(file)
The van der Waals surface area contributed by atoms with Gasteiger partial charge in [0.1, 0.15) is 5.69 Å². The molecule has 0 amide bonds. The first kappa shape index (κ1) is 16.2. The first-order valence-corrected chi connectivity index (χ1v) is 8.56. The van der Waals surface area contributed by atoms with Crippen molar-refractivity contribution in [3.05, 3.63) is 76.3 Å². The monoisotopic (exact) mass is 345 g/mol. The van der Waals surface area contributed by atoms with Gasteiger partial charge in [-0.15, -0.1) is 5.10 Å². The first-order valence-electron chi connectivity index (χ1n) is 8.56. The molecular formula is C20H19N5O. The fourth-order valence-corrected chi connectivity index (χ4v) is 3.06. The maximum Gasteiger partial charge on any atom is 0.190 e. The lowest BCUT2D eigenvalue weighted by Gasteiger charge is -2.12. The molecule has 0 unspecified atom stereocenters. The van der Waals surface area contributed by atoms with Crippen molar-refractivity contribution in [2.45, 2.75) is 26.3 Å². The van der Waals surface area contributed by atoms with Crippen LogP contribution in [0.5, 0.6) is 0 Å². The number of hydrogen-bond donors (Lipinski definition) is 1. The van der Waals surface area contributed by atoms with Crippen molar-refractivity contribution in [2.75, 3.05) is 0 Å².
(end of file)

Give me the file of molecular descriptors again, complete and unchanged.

The van der Waals surface area contributed by atoms with Gasteiger partial charge in [0.1, 0.15) is 5.69 Å². The molecule has 0 amide bonds. The first kappa shape index (κ1) is 16.2. The first-order valence-corrected chi connectivity index (χ1v) is 8.56. The van der Waals surface area contributed by atoms with Crippen molar-refractivity contribution in [3.05, 3.63) is 76.3 Å². The monoisotopic (exact) mass is 345 g/mol. The van der Waals surface area contributed by atoms with Gasteiger partial charge in [-0.15, -0.1) is 5.10 Å². The first-order valence-electron chi connectivity index (χ1n) is 8.56. The molecular formula is C20H19N5O. The fourth-order valence-corrected chi connectivity index (χ4v) is 3.06. The maximum Gasteiger partial charge on any atom is 0.190 e. The lowest BCUT2D eigenvalue weighted by Gasteiger charge is -2.12. The molecule has 0 unspecified atom stereocenters. The van der Waals surface area contributed by atoms with Crippen molar-refractivity contribution in [2.45, 2.75) is 26.3 Å². The van der Waals surface area contributed by atoms with Crippen LogP contribution in [0.5, 0.6) is 0 Å². The number of hydrogen-bond donors (Lipinski definition) is 1. The van der Waals surface area contributed by atoms with Crippen molar-refractivity contribution in [2.75, 3.05) is 0 Å².